By Sarah Rainsford
BBC News, Istanbul
The crowd of mourners started gathering hours before the funeral began.
Hrant Dink's funeral became an extraordinary show of unity
As they surged towards the spot where Hrant Dink was murdered by a teenage nationalist a lone musician played a solemn tune.
By the time the car carrying the coffin of Hrant Dink drew up in front of the office of his newspaper, tens of thousands of people were there to meet it.
Organisers say as many as 100,000 took part in the procession.
The journalist's wife, daughters and friends followed the coffin on foot, dressed in black and in tears.
"It was his love for the truth and transparency that brought Hrant here today," Rakel Dink told the crowd, reading out what she called a letter to her loved one.
"He knew no taboos - and he paid a heavy price."
Turkish-Armenian newspaper editor Hrant Dink was a rarity in his country.
Thousands of mourners declared: We are all Armenian
He was at the forefront of efforts to break the long taboo surrounding one of the most sensitive subjects in Turkey - the mass killing of Armenians by Turks in World War I that Armenia insists Ankara should recognize as genocide.
In 2005 Hrant Dink was put on trial in Istanbul for expressing his views in an article, and was convicted of insulting Turkishness.
Many here believe that singled him out as a target for extreme nationalists.
"He was trying to open a gate of communication, a gate of understanding," said Erman Cicek, a Turkish-Armenian from Istanbul.
"He was trying to talk about Turkish and Armenian history and to find what happened. I think he was killed for this."
Controversial in life then, Hrant Dink's funeral became an extraordinary show of unity.
Thousands carried circular black and white placards declaring: "We are all Hrant Dink, we're all Armenian."
"I am not Armenian but I am here today. Do I need to say anything else?" asked Kivanc Ergun, holding one of the placards in her hand.
"His killers probably wanted to divide us and create hatred but they failed."
All police leave in Istanbul had been cancelled and hundreds of riot police lined the streets as the long procession cut through the heart of Istanbul.
People leaned from their windows along the route to fling flowers at the hearse, and applaud.
At an Armenian Orthodox Church across town, Patriarch Mesrob II led a funeral service for a congregation that included officials from Armenia, as well as Turkish ministers and foreign diplomats.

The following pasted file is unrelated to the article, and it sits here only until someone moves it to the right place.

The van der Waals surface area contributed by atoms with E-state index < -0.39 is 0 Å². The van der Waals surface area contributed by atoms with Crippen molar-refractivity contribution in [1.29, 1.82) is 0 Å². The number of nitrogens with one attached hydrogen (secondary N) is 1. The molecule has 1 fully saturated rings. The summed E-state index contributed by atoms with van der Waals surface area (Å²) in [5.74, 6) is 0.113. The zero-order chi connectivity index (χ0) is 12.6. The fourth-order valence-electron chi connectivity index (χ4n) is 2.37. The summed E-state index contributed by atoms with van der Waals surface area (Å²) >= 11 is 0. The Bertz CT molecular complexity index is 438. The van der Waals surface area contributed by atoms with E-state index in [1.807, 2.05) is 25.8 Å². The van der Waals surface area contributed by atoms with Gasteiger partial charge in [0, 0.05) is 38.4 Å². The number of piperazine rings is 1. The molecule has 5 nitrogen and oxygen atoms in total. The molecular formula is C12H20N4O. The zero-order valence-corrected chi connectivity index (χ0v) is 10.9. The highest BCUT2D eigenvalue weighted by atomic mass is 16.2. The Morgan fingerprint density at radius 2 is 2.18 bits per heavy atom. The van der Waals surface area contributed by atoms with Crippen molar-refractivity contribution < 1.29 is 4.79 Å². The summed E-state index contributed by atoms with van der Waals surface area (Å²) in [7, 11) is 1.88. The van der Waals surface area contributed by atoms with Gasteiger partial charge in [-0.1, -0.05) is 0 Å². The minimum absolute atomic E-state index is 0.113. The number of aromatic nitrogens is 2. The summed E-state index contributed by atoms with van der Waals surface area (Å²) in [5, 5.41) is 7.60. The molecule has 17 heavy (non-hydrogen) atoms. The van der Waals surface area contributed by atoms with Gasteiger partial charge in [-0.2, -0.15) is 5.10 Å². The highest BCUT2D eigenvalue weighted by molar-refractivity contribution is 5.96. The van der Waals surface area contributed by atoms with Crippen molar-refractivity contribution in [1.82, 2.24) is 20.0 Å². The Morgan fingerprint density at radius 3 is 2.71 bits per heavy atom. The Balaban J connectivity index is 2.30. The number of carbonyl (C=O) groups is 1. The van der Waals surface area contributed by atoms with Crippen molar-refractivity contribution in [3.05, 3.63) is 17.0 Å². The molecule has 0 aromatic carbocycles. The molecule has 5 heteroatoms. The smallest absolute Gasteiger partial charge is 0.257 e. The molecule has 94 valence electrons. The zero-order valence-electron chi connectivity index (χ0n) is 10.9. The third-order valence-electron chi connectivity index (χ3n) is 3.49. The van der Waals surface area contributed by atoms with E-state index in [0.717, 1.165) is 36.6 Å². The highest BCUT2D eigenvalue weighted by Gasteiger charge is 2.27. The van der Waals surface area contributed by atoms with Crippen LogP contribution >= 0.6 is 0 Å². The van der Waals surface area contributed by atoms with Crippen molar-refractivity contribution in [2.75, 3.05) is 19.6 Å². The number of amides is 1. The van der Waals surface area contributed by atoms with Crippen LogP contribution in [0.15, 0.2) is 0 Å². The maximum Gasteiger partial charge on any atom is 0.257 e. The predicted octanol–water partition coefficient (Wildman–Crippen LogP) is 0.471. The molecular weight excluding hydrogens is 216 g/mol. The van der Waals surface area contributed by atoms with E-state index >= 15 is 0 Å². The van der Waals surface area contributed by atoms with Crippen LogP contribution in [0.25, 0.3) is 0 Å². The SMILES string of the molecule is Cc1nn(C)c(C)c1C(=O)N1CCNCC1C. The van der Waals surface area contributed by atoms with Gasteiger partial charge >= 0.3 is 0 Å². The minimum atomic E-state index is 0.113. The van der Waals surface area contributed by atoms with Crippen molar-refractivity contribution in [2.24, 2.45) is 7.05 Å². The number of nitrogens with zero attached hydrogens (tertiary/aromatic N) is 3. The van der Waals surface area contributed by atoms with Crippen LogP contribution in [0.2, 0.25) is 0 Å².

Songs, signs and slogans were in Armenian as well as Turkish
"Hrant fought to develop relations between Turkey and Armenia," the Patriarch said, in a sermon delivered partly in tears.
"It is mystical that his funeral became an occasion when Armenian and Turkish officials came together. He would have been happy to see this turn into a real dialogue."
Out on the streets - where songs, signs and slogans were in Armenian as well as Turkish - some were cautiously optimistic.
"This is an expression of solidarity. It is also a reaction against nationalism, which is the reason for the victimisation of Armenians in Turkey," said Osman Kavala - a friend of Hrant Dink.
"It is the first time such a solidarity is openly expressed here. That is very important."
There is no guarantee this mood will endure or be exploited.
But the killing of such a high profile figure has certainly sparked a period of deep soul-searching in Turkey, where the nationalist mood has been rising in recent months.
Shocked - ashamed, even - many now accuse politicians of all camps of fanning the flames, in the run up to elections this year.
And though there is scant sign of a response as yet, there is mounting pressure on the government to abolish Article 301 - the law used by nationalists to bring charges of insult against Hrant Dink and dozens of other writers.
Many signs in the funeral crowd read "Murder: 301".
As the funeral cars rolled past the emotional crowd for the last time, a speaker on the podium urged people not to cry after today.
"We have to go on to demand a free and democratic Turkey instead," he said.
"Just like Hrant Dink would have wanted."